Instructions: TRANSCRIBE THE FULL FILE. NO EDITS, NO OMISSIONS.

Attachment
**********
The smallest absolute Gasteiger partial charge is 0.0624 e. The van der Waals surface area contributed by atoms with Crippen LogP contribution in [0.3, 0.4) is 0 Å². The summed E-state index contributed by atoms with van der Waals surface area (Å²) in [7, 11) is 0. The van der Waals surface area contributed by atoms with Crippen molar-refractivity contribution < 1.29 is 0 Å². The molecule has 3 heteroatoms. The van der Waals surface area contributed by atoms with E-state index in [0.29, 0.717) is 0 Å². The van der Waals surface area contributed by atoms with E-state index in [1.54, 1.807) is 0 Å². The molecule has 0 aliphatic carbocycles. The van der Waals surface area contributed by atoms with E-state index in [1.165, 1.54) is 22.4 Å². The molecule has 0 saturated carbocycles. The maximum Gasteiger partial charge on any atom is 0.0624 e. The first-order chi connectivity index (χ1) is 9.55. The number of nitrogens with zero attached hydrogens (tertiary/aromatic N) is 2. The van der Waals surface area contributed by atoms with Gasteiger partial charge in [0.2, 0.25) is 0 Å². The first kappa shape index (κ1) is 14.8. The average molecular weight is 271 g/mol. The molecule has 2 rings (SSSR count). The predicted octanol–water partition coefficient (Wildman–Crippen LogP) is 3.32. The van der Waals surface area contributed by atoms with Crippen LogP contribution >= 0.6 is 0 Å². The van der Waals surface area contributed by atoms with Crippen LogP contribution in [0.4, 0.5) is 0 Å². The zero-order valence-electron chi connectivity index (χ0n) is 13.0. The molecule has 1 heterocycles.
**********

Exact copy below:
The smallest absolute Gasteiger partial charge is 0.0624 e. The van der Waals surface area contributed by atoms with Crippen LogP contribution in [0.3, 0.4) is 0 Å². The summed E-state index contributed by atoms with van der Waals surface area (Å²) in [7, 11) is 0. The van der Waals surface area contributed by atoms with Crippen molar-refractivity contribution < 1.29 is 0 Å². The molecule has 3 heteroatoms. The van der Waals surface area contributed by atoms with E-state index in [0.29, 0.717) is 0 Å². The van der Waals surface area contributed by atoms with E-state index in [1.54, 1.807) is 0 Å². The molecule has 0 aliphatic carbocycles. The van der Waals surface area contributed by atoms with E-state index in [1.165, 1.54) is 22.4 Å². The molecule has 0 saturated carbocycles. The maximum Gasteiger partial charge on any atom is 0.0624 e. The first-order chi connectivity index (χ1) is 9.55. The number of nitrogens with zero attached hydrogens (tertiary/aromatic N) is 2. The van der Waals surface area contributed by atoms with Gasteiger partial charge in [0.2, 0.25) is 0 Å². The first kappa shape index (κ1) is 14.8. The average molecular weight is 271 g/mol. The molecule has 2 rings (SSSR count). The predicted octanol–water partition coefficient (Wildman–Crippen LogP) is 3.32. The van der Waals surface area contributed by atoms with Crippen LogP contribution >= 0.6 is 0 Å². The van der Waals surface area contributed by atoms with Crippen LogP contribution in [0.4, 0.5) is 0 Å². The zero-order valence-electron chi connectivity index (χ0n) is 13.0. The molecule has 1 heterocycles.